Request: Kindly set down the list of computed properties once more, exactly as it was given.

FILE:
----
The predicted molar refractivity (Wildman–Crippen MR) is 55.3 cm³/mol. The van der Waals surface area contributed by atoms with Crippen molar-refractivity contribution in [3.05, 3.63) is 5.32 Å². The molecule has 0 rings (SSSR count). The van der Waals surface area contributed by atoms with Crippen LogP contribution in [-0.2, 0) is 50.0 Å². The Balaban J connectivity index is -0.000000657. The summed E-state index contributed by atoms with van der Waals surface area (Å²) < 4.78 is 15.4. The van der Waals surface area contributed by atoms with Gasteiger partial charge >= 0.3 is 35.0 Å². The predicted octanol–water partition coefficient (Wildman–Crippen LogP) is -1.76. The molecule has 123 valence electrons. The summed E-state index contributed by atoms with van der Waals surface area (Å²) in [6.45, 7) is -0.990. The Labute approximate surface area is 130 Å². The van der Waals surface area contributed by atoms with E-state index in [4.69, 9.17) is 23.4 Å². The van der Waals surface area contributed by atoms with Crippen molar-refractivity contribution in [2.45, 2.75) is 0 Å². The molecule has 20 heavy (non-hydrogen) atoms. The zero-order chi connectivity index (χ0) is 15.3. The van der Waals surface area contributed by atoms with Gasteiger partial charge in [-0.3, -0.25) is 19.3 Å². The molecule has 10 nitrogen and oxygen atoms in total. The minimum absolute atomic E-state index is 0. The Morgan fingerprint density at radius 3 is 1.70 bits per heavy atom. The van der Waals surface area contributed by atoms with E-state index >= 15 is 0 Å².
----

The predicted molar refractivity (Wildman–Crippen MR) is 55.3 cm³/mol. The van der Waals surface area contributed by atoms with Crippen molar-refractivity contribution in [3.05, 3.63) is 5.32 Å². The molecule has 0 rings (SSSR count). The van der Waals surface area contributed by atoms with Crippen LogP contribution in [-0.2, 0) is 50.0 Å². The Balaban J connectivity index is -0.000000657. The summed E-state index contributed by atoms with van der Waals surface area (Å²) < 4.78 is 15.4. The van der Waals surface area contributed by atoms with Gasteiger partial charge >= 0.3 is 35.0 Å². The predicted octanol–water partition coefficient (Wildman–Crippen LogP) is -1.76. The molecule has 123 valence electrons. The summed E-state index contributed by atoms with van der Waals surface area (Å²) in [6.45, 7) is -0.990. The Labute approximate surface area is 130 Å². The van der Waals surface area contributed by atoms with E-state index in [4.69, 9.17) is 23.4 Å². The van der Waals surface area contributed by atoms with Crippen molar-refractivity contribution in [2.45, 2.75) is 0 Å². The molecule has 20 heavy (non-hydrogen) atoms. The zero-order chi connectivity index (χ0) is 15.3. The van der Waals surface area contributed by atoms with Gasteiger partial charge in [-0.3, -0.25) is 19.3 Å². The molecule has 10 nitrogen and oxygen atoms in total. The minimum absolute atomic E-state index is 0. The Morgan fingerprint density at radius 3 is 1.70 bits per heavy atom. The van der Waals surface area contributed by atoms with E-state index >= 15 is 0 Å².